So touched to be nominated for Best Storyteller again this year. I love the readers of the Willamette Week! Here's where you can vote for me: http://wweek.secondstreetapp.com/l/BOP-2017/Ballot/ArtsampCulture
Storytelling is something that consistently reminds me of the power I have to be any kind of person I want to be. When I was a Freshman in high school, I had such a paralyzing fear of public speaking that I got a D on an assignment I worked really hard on because not a single word came out of my mouth when I attempted to give my oral presentation to the class. It wasn't until two years later that I finally worked up the courage to join the Speech & Debate team in the hopes that I could somehow just throw myself into the deep end and rid myself of this terrible, irrational phobia. For the first couple months, it was the absolute most mortifying experience of my whole life thus far (I was 16), but....then....somehow.... I got better. I just did. Because if you work really hard at something and it's important to you, it turns out: that's what happens. You get better.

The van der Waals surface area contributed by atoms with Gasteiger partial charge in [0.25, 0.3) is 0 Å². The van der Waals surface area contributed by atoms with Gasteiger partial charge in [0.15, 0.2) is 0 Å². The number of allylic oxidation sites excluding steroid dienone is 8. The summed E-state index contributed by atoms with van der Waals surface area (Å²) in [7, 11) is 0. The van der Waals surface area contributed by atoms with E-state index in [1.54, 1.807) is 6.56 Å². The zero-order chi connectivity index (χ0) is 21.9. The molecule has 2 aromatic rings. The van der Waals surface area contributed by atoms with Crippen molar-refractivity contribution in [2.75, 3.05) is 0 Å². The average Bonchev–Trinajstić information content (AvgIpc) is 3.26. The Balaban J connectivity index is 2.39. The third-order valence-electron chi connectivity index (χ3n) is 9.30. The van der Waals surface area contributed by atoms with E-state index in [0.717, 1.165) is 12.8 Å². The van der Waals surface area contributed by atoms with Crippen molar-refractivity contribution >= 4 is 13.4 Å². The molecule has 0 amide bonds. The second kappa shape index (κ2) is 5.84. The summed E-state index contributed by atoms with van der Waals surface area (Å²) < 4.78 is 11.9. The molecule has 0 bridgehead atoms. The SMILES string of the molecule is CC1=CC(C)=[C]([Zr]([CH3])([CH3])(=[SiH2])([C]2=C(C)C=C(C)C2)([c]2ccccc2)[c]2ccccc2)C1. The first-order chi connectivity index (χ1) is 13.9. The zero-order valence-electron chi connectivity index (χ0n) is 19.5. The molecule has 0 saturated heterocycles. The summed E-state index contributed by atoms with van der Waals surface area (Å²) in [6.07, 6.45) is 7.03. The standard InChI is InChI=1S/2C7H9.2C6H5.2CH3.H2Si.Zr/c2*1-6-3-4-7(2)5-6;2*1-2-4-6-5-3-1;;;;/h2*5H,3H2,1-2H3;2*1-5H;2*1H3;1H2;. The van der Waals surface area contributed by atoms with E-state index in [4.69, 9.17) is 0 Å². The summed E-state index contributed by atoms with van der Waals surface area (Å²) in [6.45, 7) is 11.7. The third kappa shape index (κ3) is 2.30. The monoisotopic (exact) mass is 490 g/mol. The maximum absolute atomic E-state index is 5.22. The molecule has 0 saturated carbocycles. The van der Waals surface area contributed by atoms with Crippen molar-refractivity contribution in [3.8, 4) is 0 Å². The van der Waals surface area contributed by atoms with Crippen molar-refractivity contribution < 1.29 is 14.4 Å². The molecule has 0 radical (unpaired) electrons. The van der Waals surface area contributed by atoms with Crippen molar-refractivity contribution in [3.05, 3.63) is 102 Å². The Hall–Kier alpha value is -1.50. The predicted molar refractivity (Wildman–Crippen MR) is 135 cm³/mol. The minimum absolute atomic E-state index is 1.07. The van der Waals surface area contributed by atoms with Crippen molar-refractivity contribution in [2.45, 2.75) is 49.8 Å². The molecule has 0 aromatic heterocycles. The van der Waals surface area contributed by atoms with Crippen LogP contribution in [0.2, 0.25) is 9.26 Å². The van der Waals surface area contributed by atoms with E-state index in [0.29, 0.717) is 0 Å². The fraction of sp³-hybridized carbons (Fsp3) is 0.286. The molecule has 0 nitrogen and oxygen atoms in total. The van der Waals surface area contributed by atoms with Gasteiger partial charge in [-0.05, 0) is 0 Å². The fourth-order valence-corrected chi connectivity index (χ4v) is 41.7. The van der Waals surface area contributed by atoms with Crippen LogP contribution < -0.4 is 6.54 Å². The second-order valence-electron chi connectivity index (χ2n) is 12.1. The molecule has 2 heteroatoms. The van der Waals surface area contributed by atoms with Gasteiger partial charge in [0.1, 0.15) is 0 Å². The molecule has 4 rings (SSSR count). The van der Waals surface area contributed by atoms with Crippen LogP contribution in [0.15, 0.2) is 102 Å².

It was an important lesson for me to learn. I didn't do any public speaking after high school until, many years later, post-cancer, I was invited to speak at a charity event called Notes of Hope. And.... well, the rest is history. I remembered, again, how amazing it feels to work hard at something and be able to watch yourself get better at it.
I dunno man. All of this is to say, 16-year-old me still can't believe this is happening. Every time I get on stage, I think of her. I think of that decision I made to force myself to face my fears and genuinely conquer them. And in that moment, without fail, I am reminded that anything is possible.